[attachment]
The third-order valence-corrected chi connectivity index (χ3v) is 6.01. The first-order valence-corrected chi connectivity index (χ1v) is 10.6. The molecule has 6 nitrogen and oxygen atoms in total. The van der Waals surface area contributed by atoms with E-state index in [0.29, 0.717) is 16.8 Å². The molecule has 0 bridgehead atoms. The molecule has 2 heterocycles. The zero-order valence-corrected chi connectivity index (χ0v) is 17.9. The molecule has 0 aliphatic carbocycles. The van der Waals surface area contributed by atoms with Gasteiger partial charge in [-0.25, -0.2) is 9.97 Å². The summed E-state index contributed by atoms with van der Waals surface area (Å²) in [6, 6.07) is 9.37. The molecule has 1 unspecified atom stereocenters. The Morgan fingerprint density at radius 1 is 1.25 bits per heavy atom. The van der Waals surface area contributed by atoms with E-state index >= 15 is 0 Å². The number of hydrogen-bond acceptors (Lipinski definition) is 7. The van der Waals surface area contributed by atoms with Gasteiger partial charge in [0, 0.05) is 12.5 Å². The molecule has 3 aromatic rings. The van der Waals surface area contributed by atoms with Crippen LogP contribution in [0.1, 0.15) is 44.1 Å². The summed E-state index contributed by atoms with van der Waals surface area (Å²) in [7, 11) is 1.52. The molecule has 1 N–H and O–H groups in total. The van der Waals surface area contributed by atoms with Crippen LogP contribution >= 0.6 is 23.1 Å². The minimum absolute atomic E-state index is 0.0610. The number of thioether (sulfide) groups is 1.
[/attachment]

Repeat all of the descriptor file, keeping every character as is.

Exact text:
The third-order valence-corrected chi connectivity index (χ3v) is 6.01. The first-order valence-corrected chi connectivity index (χ1v) is 10.6. The molecule has 6 nitrogen and oxygen atoms in total. The van der Waals surface area contributed by atoms with E-state index in [0.29, 0.717) is 16.8 Å². The molecule has 0 bridgehead atoms. The molecule has 2 heterocycles. The zero-order valence-corrected chi connectivity index (χ0v) is 17.9. The molecule has 0 aliphatic carbocycles. The van der Waals surface area contributed by atoms with Gasteiger partial charge in [-0.25, -0.2) is 9.97 Å². The summed E-state index contributed by atoms with van der Waals surface area (Å²) in [6, 6.07) is 9.37. The molecule has 1 unspecified atom stereocenters. The Morgan fingerprint density at radius 1 is 1.25 bits per heavy atom. The van der Waals surface area contributed by atoms with E-state index >= 15 is 0 Å². The number of hydrogen-bond acceptors (Lipinski definition) is 7. The van der Waals surface area contributed by atoms with Gasteiger partial charge in [0, 0.05) is 12.5 Å². The molecule has 3 aromatic rings. The van der Waals surface area contributed by atoms with Crippen LogP contribution in [0.1, 0.15) is 44.1 Å². The summed E-state index contributed by atoms with van der Waals surface area (Å²) in [7, 11) is 1.52. The molecule has 1 N–H and O–H groups in total. The van der Waals surface area contributed by atoms with Crippen LogP contribution >= 0.6 is 23.1 Å². The minimum absolute atomic E-state index is 0.0610. The number of thioether (sulfide) groups is 1.